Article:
Lack of Input – I remember the first public meeting where there was a discussion on the roadworks on Prince Charles, where the representatives from the Ministry of Works presented their plan and asked for input.  I remember one of my constituents recommending that instead of closing the road, that the sides of Prince Charles be graded so that traffic could flow while the work is being done laying the water main down the middle of the road.  The representatives from the Ministry were very receptive to ideas of the residents and vowed to take the recommendations to the Minister.  Clearly the Government was not as understanding as those working for the Ministry of Works as none of the suggestions were even considered.  The very next day Prince Charles was closed and the asphalt was being dug up.  Complete disregard for the residents of Elizabeth and surrounding areas.

To make matters worse, the Government proceeded with the closing of Prince Charles without proper consultation with area businesses.  In the areas we have businesses such as Blanco Bleach, Superwash, Robin Hood, Pinders (no relation) just to name a few, all employing constituents of Elizabeth.  Robin Hood had just weeks before opened their multi million dollar store, employing dozens of my constituents.  Because of the lack of cooperation by this FNM Government in conducting the roadwork exercise on Prince Charles, Robin Hood had to close its doors, causing dozens of my constituents in Elizabeth to join the unemployment lines.

Disregard for Resident’s Safety – A fundamental component of the roadwork’s on Prince Charles, and an element that directly affects the constituents of Elizabeth was the road re-direction.  At the very first public meeting, and at every single public meeting thereafter, I personally made recommendations as to the protection of residents of Elizabeth.  All of us who have driven out east are very familiar with the road redirection, off Prince Charles, down Beatrice, crossing through Seabreeze Lane to Fox Hill Road.  This redirection posed multiple safety concerns to the residents of Elizabeth, all that I raised with the Ministry of Works, all ignored by this Government.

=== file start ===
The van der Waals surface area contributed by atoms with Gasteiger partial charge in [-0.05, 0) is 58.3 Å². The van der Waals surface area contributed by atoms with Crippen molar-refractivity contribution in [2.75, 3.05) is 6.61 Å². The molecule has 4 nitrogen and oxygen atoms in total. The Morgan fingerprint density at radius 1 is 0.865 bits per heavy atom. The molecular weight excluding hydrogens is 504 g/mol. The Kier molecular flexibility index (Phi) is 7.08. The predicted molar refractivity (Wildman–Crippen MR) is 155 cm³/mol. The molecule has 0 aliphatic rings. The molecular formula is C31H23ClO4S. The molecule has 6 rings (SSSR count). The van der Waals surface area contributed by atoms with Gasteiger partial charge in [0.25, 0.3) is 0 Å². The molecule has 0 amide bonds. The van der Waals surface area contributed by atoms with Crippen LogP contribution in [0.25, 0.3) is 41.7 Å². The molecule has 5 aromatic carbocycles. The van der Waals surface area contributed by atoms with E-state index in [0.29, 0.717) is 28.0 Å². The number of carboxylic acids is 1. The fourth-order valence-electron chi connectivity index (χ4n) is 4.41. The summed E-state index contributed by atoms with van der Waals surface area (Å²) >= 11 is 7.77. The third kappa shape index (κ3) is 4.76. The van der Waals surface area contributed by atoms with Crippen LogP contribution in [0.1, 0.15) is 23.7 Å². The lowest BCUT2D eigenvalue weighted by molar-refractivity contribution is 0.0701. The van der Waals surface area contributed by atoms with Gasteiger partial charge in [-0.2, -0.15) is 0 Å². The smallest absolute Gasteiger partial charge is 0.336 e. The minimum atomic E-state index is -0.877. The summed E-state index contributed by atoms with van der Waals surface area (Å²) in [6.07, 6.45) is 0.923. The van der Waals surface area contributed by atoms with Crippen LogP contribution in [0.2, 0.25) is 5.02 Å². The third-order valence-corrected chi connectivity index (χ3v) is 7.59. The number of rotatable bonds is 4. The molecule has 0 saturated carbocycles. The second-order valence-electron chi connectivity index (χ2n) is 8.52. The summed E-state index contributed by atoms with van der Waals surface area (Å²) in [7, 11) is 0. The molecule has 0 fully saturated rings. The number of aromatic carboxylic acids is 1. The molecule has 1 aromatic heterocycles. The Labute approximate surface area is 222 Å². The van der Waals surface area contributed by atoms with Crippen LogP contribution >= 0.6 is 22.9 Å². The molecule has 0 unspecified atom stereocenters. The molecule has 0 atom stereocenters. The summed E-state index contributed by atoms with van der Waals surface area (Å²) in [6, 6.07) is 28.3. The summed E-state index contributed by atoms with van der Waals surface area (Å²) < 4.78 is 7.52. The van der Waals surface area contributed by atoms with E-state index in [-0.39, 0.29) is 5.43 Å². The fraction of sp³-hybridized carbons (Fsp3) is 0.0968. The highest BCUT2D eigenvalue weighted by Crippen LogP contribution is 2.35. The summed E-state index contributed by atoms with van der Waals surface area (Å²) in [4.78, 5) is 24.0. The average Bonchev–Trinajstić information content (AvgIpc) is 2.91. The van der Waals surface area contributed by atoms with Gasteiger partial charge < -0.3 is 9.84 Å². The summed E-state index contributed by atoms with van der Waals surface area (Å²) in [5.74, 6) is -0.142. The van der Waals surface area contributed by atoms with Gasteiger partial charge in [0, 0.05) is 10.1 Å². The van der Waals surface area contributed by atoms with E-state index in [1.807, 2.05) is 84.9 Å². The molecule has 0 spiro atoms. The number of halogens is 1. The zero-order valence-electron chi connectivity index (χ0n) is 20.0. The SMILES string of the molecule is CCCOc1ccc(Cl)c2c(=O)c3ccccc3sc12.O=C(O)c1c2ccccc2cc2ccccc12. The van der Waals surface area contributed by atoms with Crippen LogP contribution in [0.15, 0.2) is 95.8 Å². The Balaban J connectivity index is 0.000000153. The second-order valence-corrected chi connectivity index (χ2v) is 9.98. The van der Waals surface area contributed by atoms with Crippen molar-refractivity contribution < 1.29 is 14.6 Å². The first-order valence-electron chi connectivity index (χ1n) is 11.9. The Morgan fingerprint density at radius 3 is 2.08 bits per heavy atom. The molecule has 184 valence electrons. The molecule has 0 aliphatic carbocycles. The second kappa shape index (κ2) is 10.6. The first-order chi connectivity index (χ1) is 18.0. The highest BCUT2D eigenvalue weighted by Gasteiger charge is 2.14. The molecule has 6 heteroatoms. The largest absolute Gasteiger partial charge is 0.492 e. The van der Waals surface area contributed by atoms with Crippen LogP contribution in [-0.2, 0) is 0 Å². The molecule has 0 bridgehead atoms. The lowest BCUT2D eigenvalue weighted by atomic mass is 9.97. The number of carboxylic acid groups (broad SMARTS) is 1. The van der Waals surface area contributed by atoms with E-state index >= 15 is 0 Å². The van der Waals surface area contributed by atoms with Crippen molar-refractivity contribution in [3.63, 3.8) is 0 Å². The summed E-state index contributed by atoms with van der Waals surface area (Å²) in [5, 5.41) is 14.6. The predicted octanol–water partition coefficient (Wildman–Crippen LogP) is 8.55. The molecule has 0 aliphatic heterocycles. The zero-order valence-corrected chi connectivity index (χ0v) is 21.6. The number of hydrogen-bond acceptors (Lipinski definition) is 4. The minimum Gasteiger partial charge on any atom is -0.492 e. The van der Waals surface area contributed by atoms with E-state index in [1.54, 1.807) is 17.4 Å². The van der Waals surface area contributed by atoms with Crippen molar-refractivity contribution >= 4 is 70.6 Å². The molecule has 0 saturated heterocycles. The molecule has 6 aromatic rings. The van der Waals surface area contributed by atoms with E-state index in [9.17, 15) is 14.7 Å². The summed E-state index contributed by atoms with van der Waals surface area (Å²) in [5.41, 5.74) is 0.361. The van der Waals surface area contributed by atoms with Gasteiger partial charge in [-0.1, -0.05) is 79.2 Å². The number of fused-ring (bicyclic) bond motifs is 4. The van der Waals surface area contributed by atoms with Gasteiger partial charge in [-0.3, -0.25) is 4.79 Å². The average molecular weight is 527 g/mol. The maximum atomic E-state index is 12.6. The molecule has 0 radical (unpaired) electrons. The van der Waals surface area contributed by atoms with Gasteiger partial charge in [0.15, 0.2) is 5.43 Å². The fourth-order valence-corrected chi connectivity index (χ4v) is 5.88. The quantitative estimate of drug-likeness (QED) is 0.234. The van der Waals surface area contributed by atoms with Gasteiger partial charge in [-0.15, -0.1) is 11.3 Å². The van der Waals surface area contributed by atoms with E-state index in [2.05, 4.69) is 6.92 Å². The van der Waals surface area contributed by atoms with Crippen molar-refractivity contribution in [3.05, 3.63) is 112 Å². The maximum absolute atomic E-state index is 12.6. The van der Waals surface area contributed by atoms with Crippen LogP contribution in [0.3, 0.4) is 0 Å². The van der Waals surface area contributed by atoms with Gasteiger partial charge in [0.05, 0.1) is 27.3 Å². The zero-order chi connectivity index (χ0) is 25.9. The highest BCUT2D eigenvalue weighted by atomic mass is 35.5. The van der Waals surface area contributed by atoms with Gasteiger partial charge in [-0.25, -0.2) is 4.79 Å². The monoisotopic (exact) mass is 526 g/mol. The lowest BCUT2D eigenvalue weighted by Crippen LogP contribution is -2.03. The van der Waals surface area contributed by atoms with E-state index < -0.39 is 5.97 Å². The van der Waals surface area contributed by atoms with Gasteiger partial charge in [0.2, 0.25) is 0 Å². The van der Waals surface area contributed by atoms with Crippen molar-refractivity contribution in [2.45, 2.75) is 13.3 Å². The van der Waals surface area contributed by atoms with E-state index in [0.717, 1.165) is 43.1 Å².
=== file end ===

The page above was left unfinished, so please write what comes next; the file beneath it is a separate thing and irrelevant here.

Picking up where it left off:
The redirection resulted in an exponential increase in the traffic down Seabreeze Lane.  I personally raised a few concerns and made a few recommendations on this.  I recommended that instead of redirecting all the traffic down Seabreeze Lane, they should split the traffic between Seabreeze Lane and Joe Farrington Road, minimizing the traffic in any particular area.  The increase in traffic volume exclusively down Seabreeze Lane raised concerns about increase in crime such as property theft, but also caused significant concern from my constituents regarding the safety of residents, and particularly children who might be playing near the streets.  The recommendation to split the traffic to Joe Farrington Road was intended to address these concerns.  The representatives from the Ministry of Works were receptive and said they would deliver my recommendations.  Nothing came of these recommendations from the Government, the concerns of the residents of Elizabeth were totally ignored, putting politics ahead of people.

Sandilands Village Road – I expressed similar concerns regarding Sandilands Village Road.  See, Seabreeze Lane has speed bumps, but Sandilands Village Road did not.  The residents of Sandilands Village Road were very concerned that traffic would become a diversion from Seabreeze Lane, causing a high volume of traffic speeding down the road, putting residents, and particularly children at risk.  At every public meeting, and private correspondence with the Ministry of Works I recommended that speed bumps be placed on Sandilands Village Road.  These requests were all initially ignored by the Government.  We even discussed stationing a police officer at the access road to Sandilands Village Road to ensure that the traffic flowed properly.  This recommendation likewise was not followed through with.  It wasn’t until there was a series of car accidents, some causing injury to people, and damage to property that the Government acquiesced to the request for speed bumps on Sandilands Village Road.  A Government choosing politics ahead of the safety of its people.

Doris Johnson High School – It was promised at the very first meeting that the timeline for Prince Charles had the roadworks completed before school resumed in September of this year.  Clearly this didn’t happen as portions of Prince Charles Drive is today closed.  I was concerned about the safety of the children, especially those who walk to school from areas within my constituency and suggested at the beginning of the Prince Charles project that a designated pedestrian zone be identified for the safety of the residents.  This was well received by the Ministry of Works representatives, but for some reason, the Government did not have it installed.  I made this recommendation of no fewer than two Cabinet Ministers and the Permanent Secretary.